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The "Golden Age" for lego Technic, is it now?


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#1 Kierna

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Posted 27 November 2012 - 07:52 AM

I found this thread in the general discussion and thought it was an interesting question.

http://www.eurobrick...opic=71246&st=0

I will begin with a copy of my post in that thread:

It is definately the golden age for TECHNIC. More complex parts than ever before, an entirely new building system REALLY getting into swing (studless beams) and radio control functions which were a dream when I was young. Mechanical functions are as detailed as you like, the colour palatte is small enough to have a good coherent collection of parts if you buy a few sets to get started.
Not to mention mindstorms, which is more attractive and functional than ever before. Self balancing motorcycles, indeed!

Technic is truly an adults product. Perhaps not neccesarily the kits, but the parts and the medium itself.
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#2 allanp

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Posted 27 November 2012 - 01:22 PM

Well, it's certainly on the up that's for sure, as for it being a golden age? Time will tell. Definately in terms of it's potential, the kits have a bit of catching up to reach it's current potential. The Unimog is probably the greatest kit ever sold with it's awesome complexity and range of complexity and host of new parts and realism/authenticity and so on. I remember the last golden age (widely regaurded as being from around 1988 to 1996-7). Most flagships used their parts to their full potencial, just look at the inner design of the 8480 space shuttle and the way they got a supercar from straight beams. New parts where released everywhere to gain more realistic mechanics and even the TV adverts were the best Lego have ever released! In the studless era, there have been some amazing sets, like 8455 and 8110, but they are just a bit too few and far between for it to be a golden age, but like I say time will tell. Maybe we are at the very beginning of a new golden age.
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#3 Ondra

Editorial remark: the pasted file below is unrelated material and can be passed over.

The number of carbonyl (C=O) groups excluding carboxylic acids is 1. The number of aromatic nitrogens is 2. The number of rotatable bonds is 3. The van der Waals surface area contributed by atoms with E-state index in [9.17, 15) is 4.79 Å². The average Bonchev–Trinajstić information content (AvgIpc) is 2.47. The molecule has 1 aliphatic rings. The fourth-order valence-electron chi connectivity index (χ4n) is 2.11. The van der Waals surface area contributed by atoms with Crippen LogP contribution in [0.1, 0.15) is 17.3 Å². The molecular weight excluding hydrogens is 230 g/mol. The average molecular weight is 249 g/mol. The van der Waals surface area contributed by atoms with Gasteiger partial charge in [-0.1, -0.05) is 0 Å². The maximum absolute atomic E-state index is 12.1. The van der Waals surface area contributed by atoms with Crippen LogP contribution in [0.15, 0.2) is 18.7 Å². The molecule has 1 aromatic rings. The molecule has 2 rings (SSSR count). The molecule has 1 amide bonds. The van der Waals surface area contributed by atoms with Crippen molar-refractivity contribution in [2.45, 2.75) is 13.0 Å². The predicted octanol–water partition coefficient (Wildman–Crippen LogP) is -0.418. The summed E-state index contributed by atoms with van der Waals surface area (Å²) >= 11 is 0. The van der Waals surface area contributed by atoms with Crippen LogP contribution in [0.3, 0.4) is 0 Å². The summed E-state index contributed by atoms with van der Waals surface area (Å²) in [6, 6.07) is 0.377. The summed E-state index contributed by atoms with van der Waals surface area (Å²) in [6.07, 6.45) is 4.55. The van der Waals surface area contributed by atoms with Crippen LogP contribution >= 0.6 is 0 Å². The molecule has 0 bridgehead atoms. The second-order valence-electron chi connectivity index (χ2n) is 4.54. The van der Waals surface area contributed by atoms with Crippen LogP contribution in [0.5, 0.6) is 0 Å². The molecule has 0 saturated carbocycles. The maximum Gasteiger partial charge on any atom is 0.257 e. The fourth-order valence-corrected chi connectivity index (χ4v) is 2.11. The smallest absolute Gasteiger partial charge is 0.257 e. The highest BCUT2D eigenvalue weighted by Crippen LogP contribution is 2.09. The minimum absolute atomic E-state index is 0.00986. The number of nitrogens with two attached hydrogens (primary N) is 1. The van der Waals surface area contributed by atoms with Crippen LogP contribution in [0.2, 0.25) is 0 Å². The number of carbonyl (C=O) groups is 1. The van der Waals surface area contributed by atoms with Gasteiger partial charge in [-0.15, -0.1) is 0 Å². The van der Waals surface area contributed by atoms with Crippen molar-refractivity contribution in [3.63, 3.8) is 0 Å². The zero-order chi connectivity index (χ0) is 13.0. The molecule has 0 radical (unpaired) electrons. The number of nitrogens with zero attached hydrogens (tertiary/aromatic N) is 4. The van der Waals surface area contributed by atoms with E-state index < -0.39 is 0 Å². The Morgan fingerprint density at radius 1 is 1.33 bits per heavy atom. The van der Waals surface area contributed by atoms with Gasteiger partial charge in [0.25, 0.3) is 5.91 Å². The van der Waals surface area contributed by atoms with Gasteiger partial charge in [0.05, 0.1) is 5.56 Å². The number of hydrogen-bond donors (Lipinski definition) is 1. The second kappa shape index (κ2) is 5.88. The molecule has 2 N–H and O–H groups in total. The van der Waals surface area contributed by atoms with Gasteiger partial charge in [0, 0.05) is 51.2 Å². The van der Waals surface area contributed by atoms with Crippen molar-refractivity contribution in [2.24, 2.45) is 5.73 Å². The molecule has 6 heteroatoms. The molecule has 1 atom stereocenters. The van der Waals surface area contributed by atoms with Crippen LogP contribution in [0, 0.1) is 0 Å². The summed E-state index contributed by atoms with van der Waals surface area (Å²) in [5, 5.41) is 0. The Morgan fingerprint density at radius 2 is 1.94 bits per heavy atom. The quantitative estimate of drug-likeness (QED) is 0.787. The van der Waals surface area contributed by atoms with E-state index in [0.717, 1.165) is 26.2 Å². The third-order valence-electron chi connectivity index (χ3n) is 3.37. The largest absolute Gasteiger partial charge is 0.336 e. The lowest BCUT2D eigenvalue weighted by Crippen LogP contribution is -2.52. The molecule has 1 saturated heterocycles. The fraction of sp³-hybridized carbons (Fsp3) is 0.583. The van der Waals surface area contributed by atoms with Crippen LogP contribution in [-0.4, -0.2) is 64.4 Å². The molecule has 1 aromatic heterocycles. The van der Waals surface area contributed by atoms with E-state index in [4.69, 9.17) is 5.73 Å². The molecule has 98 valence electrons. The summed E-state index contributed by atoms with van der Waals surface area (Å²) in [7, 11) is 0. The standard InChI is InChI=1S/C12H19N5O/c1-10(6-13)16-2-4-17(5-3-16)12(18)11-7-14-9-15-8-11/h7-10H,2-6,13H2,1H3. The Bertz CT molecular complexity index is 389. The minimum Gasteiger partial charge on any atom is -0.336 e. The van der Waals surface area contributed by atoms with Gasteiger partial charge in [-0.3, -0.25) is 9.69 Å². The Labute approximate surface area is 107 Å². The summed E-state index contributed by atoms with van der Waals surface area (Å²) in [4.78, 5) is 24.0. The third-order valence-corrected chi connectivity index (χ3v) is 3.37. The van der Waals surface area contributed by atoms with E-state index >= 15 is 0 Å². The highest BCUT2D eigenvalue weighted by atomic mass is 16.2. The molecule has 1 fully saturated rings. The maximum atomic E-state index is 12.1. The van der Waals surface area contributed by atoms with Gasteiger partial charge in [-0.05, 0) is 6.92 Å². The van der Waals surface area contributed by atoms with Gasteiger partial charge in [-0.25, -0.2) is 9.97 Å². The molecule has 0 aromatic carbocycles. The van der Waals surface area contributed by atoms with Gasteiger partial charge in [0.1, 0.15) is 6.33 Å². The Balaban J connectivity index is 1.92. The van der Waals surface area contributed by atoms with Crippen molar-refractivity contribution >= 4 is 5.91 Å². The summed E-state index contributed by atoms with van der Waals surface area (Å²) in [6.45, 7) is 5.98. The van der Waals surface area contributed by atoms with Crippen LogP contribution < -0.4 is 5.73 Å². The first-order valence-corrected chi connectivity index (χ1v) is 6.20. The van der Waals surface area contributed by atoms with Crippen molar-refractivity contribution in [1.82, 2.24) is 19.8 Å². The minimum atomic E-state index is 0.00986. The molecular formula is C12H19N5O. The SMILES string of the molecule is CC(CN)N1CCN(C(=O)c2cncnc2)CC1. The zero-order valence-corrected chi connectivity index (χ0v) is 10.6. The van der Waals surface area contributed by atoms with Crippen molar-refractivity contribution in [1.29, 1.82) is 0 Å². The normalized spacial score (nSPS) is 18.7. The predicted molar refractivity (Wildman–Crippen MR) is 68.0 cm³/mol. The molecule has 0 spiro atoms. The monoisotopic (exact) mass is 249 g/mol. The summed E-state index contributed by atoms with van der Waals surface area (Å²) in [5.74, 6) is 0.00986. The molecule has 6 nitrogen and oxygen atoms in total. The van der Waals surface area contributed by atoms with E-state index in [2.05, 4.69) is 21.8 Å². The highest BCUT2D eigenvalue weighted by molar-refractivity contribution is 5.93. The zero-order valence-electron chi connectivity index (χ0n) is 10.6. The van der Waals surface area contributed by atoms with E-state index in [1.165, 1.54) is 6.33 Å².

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Posted 27 November 2012 - 01:27 PM

I must say yes, Few series, for example city, is now not so well in terms of set quality but technic and creator for example is better than any times before.

#4 DLuders

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Posted 27 November 2012 - 02:46 PM

I would say that YES, this is the "golden age" of Lego Technic.  Not only has Lego Power Functions allowed one to easily motorize diverse creations (such as trains, carousels, and vehicles), but also there is an EXPLOSION of guides (Sariel's book, virtual Building Instructions, YouTube videos, etc.).  The HUGE STRIDES in the quality of Technic MOCs show me that the capability of Lego Technic has been stretched to new heights.   :classic:

As far as saying that "Technic is truly an adults product," I know that there are many teenagers (TFOLs) lurking on this forum.  They are the future scientists and engineers that the world needs so much.  This "golden age" has allowed them to share in the available knowledge, and not just rely on the ~10 official Lego Technic sets that are produced each year.

Edited by DLuders, 27 November 2012 - 02:48 PM.


#5 Meatman

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Posted 27 November 2012 - 04:46 PM

I would definitely say Yes, not only has Lego been releasing some amazing sets, but look at some of the models that AFOL have been producing.

#6 Carrera124

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Posted 27 November 2012 - 09:44 PM

No doubt, current Technic sets look great and offer lots of features. Anyway, I don't like them at all.
For me, "Lego" equals "studs". I don't like this modern studless bricks and style.
My personal golden technic age, is beetween ~1988 and ~1996.

#7 Jim

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Posted 27 November 2012 - 10:59 PM

Power Functions, Mindstorms, Robotics, a world record holding Rubik's Cube solver, fully remote controlled vehicles and a great Lego Technic AFOL community and fanbase, to name but a few great aspects. I'd say this definitely is a golden age.

But my guess is....there's probably more to come very soon. More additions to the PF family, possibly a new (smaller?) Mindstorms kit (better compatibility with PF?) and so forth.

Loving it today, but looking out for tomorrow!

Edited by Gekke Ted, 28 November 2012 - 07:25 AM.


#8 VFracingteam

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Posted 27 November 2012 - 11:04 PM

What Gekke Ted said is complete right this is for us the golden age now but  there is more to come :sweet:

#9 pluto7443

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Posted 29 November 2012 - 02:50 AM

View PostDLuders, on 27 November 2012 - 02:46 PM, said:

I would say that YES, this is the "golden age" of Lego Technic.  Not only has Lego Power Functions allowed one to easily motorize diverse creations (such as trains, carousels, and vehicles), but also there is an EXPLOSION of guides (Sariel's book, virtual Building Instructions, YouTube videos, etc.).  The HUGE STRIDES in the quality of Technic MOCs show me that the capability of Lego Technic has been stretched to new heights.   :classic: